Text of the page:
Main Difference – Ester vs Ether
Both Ester and Ether are types of functional classes in classifying organic chemical compounds. Classification of chemical compounds makes it easier to analyze their properties within the group as a whole. Both esters and ethers are types of functional classes of chemical compounds that are extensively produced, used and has industrial values. The difference between ester and ether lies in their chemical structure. The main difference between Ester and Ether is that an ester group needs two Carbon atoms and two Oxygen atoms to complete its characteristic structure. An ester group needs only one Oxygen atom and two Carbon atoms for its structure.
What is Ester
As mentioned above, an ester group needs two Oxygen atoms and two carbon atoms for the completion of its structure. Oxygen (A) will be doubly bonded to Carbon (A), and Oxygen (B) will be singly bonded to Carbon (A) and Carbon (B). i.e. R(O)-OR’; R and R’ are alkyl groups. Esters are produced as a derivative of carboxylic acids. What happens in the reaction is that the ‘H’ in the ‘OH’ group of the carboxylic acid gets replaced by an alkyl (R) group. This step makes esters less reactive when compared to carboxylic acids. However, ester groups retain a considerable level of reactivity due to its ‘carbonyl group’. Carbonyl refers to a group that has an Oxygen atom doubly bonded to a Carbon atom. Due to this carbonyl group, the esters are easily polarizable. Esters are more polar when compared to ethers, however, less polar when compared to carboxylic acids. In addition, esters are able to form H-bonds with external ‘H’ sources, but it cannot form H-bonds with each other.
Esters can have trivial names, but in most cases they conform to the IUPAC nomenclature. In this case, when naming esters, their name would end with the suffix ‘-ate’. For example, Butyl Acetate. The concept of ester formation can also be extended to inorganic compounds.(Ex: Triphenyl Phosphate, which is a phosphate ester.) Furthermore, esters can be produced by the alcoholysis of acyl chlorides and acid anhydrides. The process of esterification is a reversible reaction, and esters undergo a variety of reaction including hydrolysis. An ester group is often used as a protecting group for carboxylic acids in chemical reactions.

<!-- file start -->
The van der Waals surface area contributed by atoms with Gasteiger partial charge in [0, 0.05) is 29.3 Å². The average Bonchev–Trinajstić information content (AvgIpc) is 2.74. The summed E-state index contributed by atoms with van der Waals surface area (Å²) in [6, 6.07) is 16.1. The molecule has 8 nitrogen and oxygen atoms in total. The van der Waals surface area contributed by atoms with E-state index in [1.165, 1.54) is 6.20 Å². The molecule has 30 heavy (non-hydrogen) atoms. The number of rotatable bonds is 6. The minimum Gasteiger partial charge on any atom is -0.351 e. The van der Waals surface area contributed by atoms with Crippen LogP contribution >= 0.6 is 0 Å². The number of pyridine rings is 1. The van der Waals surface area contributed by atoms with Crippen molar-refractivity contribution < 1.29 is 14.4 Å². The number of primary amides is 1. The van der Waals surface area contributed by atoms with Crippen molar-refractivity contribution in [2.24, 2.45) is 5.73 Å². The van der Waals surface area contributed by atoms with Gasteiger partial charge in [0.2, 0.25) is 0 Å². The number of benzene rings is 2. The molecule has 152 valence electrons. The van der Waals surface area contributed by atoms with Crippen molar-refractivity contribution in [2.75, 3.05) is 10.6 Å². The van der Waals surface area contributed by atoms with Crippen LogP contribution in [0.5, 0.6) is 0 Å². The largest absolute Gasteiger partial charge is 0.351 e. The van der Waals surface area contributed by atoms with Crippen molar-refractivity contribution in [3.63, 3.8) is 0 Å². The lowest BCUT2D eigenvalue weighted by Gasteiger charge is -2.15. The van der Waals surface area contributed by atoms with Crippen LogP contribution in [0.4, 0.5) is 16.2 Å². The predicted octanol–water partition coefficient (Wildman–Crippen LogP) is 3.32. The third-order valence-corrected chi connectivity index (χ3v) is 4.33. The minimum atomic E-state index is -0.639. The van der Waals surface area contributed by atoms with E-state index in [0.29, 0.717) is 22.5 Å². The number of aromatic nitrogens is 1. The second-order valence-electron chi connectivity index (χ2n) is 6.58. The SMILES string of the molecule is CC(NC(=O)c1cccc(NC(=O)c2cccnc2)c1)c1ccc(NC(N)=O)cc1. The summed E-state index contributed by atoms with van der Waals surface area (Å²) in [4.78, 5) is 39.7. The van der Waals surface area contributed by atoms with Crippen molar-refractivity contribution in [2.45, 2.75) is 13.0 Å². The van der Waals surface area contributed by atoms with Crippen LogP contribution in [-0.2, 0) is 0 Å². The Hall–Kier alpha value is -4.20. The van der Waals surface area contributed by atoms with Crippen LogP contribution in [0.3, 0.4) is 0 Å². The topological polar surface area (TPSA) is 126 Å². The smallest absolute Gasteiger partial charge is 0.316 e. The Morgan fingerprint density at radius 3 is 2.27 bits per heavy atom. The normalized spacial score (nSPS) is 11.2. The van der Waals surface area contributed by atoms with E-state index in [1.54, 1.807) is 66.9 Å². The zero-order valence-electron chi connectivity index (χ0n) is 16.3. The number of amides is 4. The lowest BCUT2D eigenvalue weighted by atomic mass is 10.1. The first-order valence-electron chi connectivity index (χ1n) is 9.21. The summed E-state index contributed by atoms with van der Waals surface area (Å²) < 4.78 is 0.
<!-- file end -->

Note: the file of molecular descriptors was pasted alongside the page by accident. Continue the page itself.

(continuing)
What is Ether
As mentioned above, an ether group have one Oxygen atom and two Carbon atoms. The Oxygen atom will be singly bonded to both Carbon atoms involved. i.e. R-O-R’. Ethers can be seen as a derivative of alcohols, where the ‘H’ in the ‘OH’ group gets replaced by an alkyl (R) group. This makes ethers less reactive. Also, since it doesn’t possess a carbonyl group, its reactivity is even less than that of esters. However, due to the presence of the oxygen atom with lone pairs, it is able to form H-bonds with external H atoms.
In contrast to esters, ethers do have a lot of trivial names. However, according to the IUPAC nomenclature, they are generally labeled as ‘alkoxyalkanes’. Methoxyethane is an example for this. This explains that the Oxygen atom is being bonded to a methyl group and an ethyl group. If both alkyl groups on either side of the Oxygen atom are similar, it’s known as a ‘symmetrical ether’ and, on the other hand, if the groups are not similar, they are called ‘unsymmetrical ethers.’
Difference Between Ester and Ether
Definition – by structure
An ester is a group where one Oxygen atom is doubly bonded to a Carbon atom which is singly bonded to another Oxygen atom, which is again singly bonded to another Carbon atom.
An ether group is a group where an Oxygen atom is singly bonded to two Carbon atoms (alkyl groups)
Esters have a carbonyl group and hence is easily polarizable.
Ethers do not have a carbonyl group.
Esters end with a suffix ‘-ate’ according to the IUPAC rules for naming chemical compounds.
Ethers are named as ‘alkoxyalkanes.’
Esters are derived from carboxylic acids.
Ethers are derived from alcohols.
It is not possible for esters to have symmetrical structures, due to the presence of the carbonyl group.
If both alkyl groups on either side of the oxygen atom in an ether group are similar, the structure is symmetrical.
“Ester-general” by Sakurambo – Own work assumed (assumed – based on copyright claims). (Public Domain) via
“Ether-(general)” by Benjah-bmm27 Own work (assumed based on copyright claims). (Public Domain) via